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As I was focusing on a play strategy I could hear a man behind me shouting at our opponent. At first I thought it was the usual trash talk but it began to escalate. I had yelled once for him to watch what heís saying but he continued his offensive shouts. Adrenaline was pumping through my veins as the end of the fourth quarter was near.
I jumped with excitement as we won the game and my players poured ice cold water over my head in celebration. I was thrilled but I had no idea what was to come. My wife and kids were getting ready to come to the field and my oldest son was by my side. I vaguely heard more racial slurs in the background and as I turned there was a player from the other team fighting a man in our stands. All at once everyone rushed the field with helmets flying. When I looked closer, I noticed there were players from our own team fighting each other. They were standing up for the positions taken by the black man from the field and the white man in the stands. As the police arrived and everybody calmed down, I was still in shock. My mixed emotions took over with excitement from the win as well as disappointment towards the players, the fans and the overall community at the game. I went to bed that night relieved my family had made it home safe. The football team, however, I hope learned a lesson from this and will enter the next season exemplifying better sportsmanship.
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Around this time there were more and more actions taken in other leagues to try and create an equal opportunity atmosphere for players and coaches. For example, in 2004 the NFL commissioner, Paul Tagliabue, sent a memo to the teams requiring them to interview at least one black candidate in person and demanding that the owners be personally involved in the process. As more and more sports teams and communities widens their population of minorities, more issues arose. It almost seemed as if the more my dad would push the players to respect each other, they would act out more and more against each other.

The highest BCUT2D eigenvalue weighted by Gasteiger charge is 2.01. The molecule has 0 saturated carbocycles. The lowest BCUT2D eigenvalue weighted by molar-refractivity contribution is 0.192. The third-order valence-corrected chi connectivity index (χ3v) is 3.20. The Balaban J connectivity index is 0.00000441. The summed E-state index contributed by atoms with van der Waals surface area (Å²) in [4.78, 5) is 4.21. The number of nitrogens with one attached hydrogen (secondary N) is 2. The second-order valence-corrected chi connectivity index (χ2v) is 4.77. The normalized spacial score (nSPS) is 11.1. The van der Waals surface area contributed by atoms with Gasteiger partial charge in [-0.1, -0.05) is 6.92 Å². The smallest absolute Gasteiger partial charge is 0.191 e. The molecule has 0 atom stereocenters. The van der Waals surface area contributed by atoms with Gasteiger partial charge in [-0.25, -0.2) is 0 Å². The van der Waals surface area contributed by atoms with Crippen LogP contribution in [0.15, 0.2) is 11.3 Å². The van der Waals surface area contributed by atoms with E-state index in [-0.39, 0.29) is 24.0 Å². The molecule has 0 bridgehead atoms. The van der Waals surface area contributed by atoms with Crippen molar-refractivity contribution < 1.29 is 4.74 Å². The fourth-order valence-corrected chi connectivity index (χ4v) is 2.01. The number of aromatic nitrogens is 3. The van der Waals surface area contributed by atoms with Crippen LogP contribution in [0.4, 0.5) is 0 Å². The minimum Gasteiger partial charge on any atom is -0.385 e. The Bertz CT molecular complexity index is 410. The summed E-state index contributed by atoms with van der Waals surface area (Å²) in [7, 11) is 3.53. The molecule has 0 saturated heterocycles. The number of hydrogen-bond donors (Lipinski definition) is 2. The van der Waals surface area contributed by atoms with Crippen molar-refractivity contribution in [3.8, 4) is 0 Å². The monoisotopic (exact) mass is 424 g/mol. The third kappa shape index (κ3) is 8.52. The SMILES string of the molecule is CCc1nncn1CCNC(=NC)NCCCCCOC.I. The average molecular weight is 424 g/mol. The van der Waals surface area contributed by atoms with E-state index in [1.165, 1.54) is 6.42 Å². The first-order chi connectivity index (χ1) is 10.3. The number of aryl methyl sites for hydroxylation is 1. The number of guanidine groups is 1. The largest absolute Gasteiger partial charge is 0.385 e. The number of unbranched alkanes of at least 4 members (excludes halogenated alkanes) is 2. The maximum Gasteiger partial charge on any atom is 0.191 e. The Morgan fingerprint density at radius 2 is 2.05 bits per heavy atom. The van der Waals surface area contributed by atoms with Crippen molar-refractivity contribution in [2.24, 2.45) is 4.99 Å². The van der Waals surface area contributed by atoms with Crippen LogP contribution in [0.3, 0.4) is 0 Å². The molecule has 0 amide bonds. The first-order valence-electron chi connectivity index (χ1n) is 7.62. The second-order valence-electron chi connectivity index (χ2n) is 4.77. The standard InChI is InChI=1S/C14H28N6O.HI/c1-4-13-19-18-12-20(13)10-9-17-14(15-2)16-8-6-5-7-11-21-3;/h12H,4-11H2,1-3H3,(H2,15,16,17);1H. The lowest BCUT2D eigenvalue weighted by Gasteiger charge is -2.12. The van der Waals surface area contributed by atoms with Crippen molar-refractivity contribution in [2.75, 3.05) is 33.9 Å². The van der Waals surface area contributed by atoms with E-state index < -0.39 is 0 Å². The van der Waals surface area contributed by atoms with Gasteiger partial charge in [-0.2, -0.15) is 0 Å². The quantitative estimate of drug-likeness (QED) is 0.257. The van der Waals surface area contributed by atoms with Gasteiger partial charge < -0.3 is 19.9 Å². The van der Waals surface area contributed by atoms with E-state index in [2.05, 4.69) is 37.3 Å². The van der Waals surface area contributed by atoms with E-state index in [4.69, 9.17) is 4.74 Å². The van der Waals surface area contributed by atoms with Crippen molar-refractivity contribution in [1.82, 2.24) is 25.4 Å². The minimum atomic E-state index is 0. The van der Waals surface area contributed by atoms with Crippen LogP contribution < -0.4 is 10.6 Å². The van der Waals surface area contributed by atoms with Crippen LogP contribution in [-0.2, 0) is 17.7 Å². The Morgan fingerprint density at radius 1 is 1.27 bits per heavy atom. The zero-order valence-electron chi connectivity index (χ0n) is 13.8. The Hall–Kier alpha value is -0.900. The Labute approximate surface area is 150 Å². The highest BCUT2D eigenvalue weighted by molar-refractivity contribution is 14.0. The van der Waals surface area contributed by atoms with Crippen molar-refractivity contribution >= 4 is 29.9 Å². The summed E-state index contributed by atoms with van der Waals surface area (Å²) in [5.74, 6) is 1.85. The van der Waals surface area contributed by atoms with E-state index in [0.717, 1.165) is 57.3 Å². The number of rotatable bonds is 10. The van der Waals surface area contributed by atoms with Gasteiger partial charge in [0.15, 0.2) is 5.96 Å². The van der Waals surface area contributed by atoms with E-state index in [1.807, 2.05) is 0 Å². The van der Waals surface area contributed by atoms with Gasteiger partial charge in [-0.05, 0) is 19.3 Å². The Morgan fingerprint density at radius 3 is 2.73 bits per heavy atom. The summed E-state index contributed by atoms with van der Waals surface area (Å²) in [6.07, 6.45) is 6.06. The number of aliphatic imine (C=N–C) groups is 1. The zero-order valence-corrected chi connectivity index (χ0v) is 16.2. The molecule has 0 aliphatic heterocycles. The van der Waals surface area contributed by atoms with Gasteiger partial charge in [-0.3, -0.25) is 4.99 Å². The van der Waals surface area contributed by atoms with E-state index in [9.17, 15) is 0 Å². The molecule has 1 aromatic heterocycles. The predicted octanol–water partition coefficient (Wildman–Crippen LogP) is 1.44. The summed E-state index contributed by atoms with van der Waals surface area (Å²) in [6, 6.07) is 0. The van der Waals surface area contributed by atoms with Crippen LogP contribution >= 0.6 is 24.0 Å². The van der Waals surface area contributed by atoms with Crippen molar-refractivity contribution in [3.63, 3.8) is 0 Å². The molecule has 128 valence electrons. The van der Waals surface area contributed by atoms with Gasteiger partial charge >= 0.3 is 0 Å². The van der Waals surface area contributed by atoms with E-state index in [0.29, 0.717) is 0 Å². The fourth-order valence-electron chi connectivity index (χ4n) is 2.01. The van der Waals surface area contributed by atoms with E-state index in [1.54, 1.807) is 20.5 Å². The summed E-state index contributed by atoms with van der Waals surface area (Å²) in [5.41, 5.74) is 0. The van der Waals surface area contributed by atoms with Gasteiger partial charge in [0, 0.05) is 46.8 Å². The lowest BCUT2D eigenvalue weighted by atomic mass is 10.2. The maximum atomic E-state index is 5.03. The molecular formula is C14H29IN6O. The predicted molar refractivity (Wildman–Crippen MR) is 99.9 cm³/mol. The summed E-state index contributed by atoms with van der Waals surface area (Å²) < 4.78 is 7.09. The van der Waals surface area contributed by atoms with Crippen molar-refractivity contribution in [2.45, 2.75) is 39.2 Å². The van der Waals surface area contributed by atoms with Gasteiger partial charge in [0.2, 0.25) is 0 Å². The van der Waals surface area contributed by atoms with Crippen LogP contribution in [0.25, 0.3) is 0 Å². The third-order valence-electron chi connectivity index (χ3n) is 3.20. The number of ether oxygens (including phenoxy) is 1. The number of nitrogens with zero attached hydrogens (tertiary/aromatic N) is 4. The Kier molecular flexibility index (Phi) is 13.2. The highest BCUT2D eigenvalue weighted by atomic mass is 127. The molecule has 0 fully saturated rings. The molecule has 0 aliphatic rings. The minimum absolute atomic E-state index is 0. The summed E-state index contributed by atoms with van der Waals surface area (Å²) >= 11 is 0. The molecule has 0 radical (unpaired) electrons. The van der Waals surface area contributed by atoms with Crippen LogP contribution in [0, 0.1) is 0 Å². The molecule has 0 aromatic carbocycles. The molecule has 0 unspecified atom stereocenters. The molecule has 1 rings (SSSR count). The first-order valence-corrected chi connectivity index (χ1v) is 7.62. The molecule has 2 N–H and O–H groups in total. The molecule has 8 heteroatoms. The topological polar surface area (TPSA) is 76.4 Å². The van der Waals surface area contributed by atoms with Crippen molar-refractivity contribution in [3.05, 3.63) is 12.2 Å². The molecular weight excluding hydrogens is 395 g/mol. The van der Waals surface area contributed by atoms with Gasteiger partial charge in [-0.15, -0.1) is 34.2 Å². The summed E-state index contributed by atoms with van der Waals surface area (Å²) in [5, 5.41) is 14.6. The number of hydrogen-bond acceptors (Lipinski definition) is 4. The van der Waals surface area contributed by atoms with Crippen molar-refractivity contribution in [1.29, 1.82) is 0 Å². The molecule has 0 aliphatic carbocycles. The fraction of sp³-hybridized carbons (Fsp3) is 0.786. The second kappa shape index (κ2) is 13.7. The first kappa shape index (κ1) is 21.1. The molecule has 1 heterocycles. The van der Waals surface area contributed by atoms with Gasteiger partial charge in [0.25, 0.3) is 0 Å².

At the end of the night, I was hit with the realization, not everyone was raised with the same idea that we are all equal. My dad and brother could have gotten injured over racist remarks and actions. There was no sportsmanship or respect shown by the man in the stands or by those who were involved in the fight on the field. If only everyone could grasp the concept that if we treated others the way we want to be treated, little to none of these situations would arise. Having my dadís shoes to fill, I learned at a young age the most important thing to keep in mind is that we all have beating hearts in our chests and blood running through our veins.